Keep the cast clean and dry. When bathing, cover the cast completely with a large plastic bag, or sponge bathe only.
A wet cast will make the cast weak and can also lead to skin breakdown. A wet cast also smells more. Cast covers or bags can be purchased at most large drug stores.
Your child’s cast will probably start to smell over time. If it becomes unbearable you can place two small drops of oil of wintergreen over the cast (available at any dug store).
Do not put talcum powder or ointments on the skin near the cast.
Do not let your child put things inside of the cast (i.e., food crumbs, small toys, coins, crayons, etc.) If these objects remain in the cast for a long period of time it will cause skin sores.
Do not allow your child to use a hanger or anything similar to scratch inside the cast. These can cause injury to the skin that can not be seen underneath the cast. To decrease itching sensation, you can utilize a hair dryer using a low cool setting. Do not use heat settings.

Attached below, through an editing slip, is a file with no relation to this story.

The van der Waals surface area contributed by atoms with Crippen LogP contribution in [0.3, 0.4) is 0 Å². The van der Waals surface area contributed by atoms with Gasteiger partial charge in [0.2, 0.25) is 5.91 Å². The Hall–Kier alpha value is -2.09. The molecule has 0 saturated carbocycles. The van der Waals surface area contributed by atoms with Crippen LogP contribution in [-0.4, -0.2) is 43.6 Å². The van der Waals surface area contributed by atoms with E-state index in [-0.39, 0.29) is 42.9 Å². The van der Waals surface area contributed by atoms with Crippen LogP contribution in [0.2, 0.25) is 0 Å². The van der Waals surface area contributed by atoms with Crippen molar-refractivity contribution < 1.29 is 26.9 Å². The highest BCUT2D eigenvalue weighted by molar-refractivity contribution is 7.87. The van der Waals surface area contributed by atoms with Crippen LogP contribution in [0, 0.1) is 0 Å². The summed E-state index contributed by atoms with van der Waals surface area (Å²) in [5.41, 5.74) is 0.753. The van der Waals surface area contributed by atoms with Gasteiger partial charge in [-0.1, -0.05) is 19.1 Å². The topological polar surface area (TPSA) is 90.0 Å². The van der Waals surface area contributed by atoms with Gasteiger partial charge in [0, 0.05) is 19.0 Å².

Things to Do
Check fingers and/or toes for good circulation. They should be pink and warm.
Elevate your child’s cast with at least 2 pillows (above the level of the heart) unless otherwise indicated by your doctor.
Do not allow your child to walk on the cast unless indicated by your doctor. If you child is allowed to walk on the cast, they should always use a cast shoe.
Call the Doctor If
You see extreme redness of the fingers or toes, especially associated with swelling.
There is continuous swelling of the involved fingers or toes.
The fingers/toes are purple, and are extremely cold.
Your child complains of numbness of the fingers/toes or complains of tingling or “pins and needles”.
Your child complains of persistent pain that is not relieved by your child’s prescribed pain medication.
If there is a foul odor or unexplained drainage from the cast.
Looking for more information on Cast Care?
Please contact the research administration – .